Westside Community Schools voters have decided a 15-cent tax levy override that has been in place for more than two decades will remain.
Voters in the Ralston Public Schools approved a $83.75 million bond issue Tuesday night, the district’s first bond issue in 20 years and one that officials say will serve students well into the future.
Unofficial results from the Douglas County Election Commission show it passing with nearly 64% of the vote.
The final tally from the mail-in election is likely to come next week.
The bond issue will pay for renovations and improvements at all eight schools in the district.
“Really we just couldn’t be more pleased with the outcome,” said school board President Mary Roarty. “We greatly appreciate the support of all the Ralston community, looking forward to the future Ralston projects. It’s going to be a really exciting time for us.”
Superintendent Mark Adler said he’s “super grateful.”
“Our community has spoken loudly in support of our kids,” Adler said.
“Our kids deserve this, and I hope this helps us level the playing field of opportunity for the kids that we have going to our schools.”
He said the projects will impact “every single kid and every single staff member.”
Adler said the “kingpin” project on the list will be the rebuild of Mockingbird Elementary School.“Once we get that accomplished, it allows us to have that transition site for our other elementaries, and so we’ve already put a couple of things in motion to get a little bit of a head start.”
Westside Community Schools voters have decided a 15-cent tax levy override that has been in place for more than two decades will remain.
He said he hopes to get some construction underway this year.
Under the district’s plan dubbed Future Ready Ralston, Mockingbird will be demolished and rebuilt, other schools will be upgraded to modern security systems and floor plans, and the high school will get new competition baseball and softball fields.
The last time district officials put a bond issue in front of voters was in 2001. At that time, voters approved a $26.5 million bond issue to renovate Ralston High School.
The bond issue will impact property owners. The owner of a home valued at $150,000 will pay an extra $97.20 a year in property taxes.
The high school improvements are estimated at $24.3 million.
The school also will get concrete parking lots and drives, an upgrade from asphalt, a spokesman said. Inside the school, space will be renovated for career education programs.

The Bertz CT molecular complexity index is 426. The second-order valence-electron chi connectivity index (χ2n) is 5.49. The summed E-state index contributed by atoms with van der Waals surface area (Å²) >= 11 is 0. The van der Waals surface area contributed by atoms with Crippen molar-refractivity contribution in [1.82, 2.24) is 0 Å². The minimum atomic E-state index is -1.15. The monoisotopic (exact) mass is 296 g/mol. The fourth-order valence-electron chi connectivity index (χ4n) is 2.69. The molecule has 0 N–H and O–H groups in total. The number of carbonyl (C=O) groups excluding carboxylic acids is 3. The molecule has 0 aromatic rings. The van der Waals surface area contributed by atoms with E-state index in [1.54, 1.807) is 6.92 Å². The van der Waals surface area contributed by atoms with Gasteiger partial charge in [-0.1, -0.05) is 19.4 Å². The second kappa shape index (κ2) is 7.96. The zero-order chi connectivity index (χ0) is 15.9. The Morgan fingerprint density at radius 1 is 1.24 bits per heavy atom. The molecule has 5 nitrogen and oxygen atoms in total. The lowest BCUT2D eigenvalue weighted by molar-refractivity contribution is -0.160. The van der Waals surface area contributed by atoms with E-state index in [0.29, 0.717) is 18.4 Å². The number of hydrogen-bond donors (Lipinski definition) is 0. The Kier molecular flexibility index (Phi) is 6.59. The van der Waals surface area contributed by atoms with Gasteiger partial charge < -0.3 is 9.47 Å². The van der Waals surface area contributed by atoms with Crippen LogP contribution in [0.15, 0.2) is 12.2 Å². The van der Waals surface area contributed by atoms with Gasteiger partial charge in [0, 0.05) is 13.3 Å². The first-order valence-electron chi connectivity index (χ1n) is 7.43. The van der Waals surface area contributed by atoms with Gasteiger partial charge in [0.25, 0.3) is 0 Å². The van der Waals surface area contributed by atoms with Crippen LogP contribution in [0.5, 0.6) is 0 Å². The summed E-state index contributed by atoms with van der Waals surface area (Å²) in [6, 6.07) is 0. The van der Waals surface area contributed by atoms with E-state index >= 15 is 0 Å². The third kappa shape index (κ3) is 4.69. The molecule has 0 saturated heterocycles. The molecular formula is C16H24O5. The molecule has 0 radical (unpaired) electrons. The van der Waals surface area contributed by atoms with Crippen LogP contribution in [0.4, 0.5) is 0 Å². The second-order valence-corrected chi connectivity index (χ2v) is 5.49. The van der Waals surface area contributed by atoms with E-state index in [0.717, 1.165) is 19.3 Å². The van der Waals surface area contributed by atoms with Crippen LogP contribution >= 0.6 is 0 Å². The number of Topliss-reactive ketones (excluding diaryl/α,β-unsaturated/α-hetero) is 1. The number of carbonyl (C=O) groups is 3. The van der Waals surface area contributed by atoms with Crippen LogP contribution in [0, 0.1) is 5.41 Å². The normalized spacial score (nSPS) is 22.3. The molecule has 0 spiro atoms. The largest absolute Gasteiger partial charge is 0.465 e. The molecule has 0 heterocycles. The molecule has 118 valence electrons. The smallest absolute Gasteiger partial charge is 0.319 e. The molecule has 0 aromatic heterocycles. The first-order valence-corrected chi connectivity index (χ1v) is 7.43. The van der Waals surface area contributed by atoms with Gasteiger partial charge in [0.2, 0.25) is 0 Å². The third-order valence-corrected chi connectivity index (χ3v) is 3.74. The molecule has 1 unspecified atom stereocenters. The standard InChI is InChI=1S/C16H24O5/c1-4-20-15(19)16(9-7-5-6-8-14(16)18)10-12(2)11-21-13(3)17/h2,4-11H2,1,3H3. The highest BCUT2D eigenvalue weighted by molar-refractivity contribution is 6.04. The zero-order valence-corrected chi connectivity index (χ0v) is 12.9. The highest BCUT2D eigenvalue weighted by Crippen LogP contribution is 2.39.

Ralston Middle School and all the elementary schools would get vestibule-style secure entrances.
Once Mockingbird students occupy their new building, beside the old one, the old building would be used temporarily by children from Meadows, Blumfield and Wildewood Elementary Schools while their schools undergo renovation of spaces built with open-classroom designs.
Those renovations would likely be staggered over several years. Afterward, the old Mockingbird would be demolished.
Sunny, warm weather brought people from across Omaha to Elmwood Park on a recent fall afternoon. A couple sat on a blanket in the grass to paint on canvases, children laughed as they climbed on playground equipment and dozens of people walked among the trees that were just beginning to show a sprinkle of fall color.
Tiffany Regan, Matthew Kalcevich and Debra Parsow sat at a picnic table and took it all in.
“This is a fun example of a range of things happening,” Kalcevich said. “You drive up the road a bit and you’ve got golf, you have folks playing softball over lunch, kids on the playground, people walking and running on the trail.”
The trio has years of experience in parks and recreation, and in the past year, all three began new roles serving the public through Omaha’s parks. They bring unique plans and desires to their respective positions.
Kalcevich was appointed director of the City of Omaha Parks, Recreation and Public Property Department about 10 months ago. Before being hired by Mayor Jean Stothert in December, Kalcevich worked as the recreation manager for the City of Des Moines. He has more than 10 years of experience managing recreation centers, public pools and public facilities.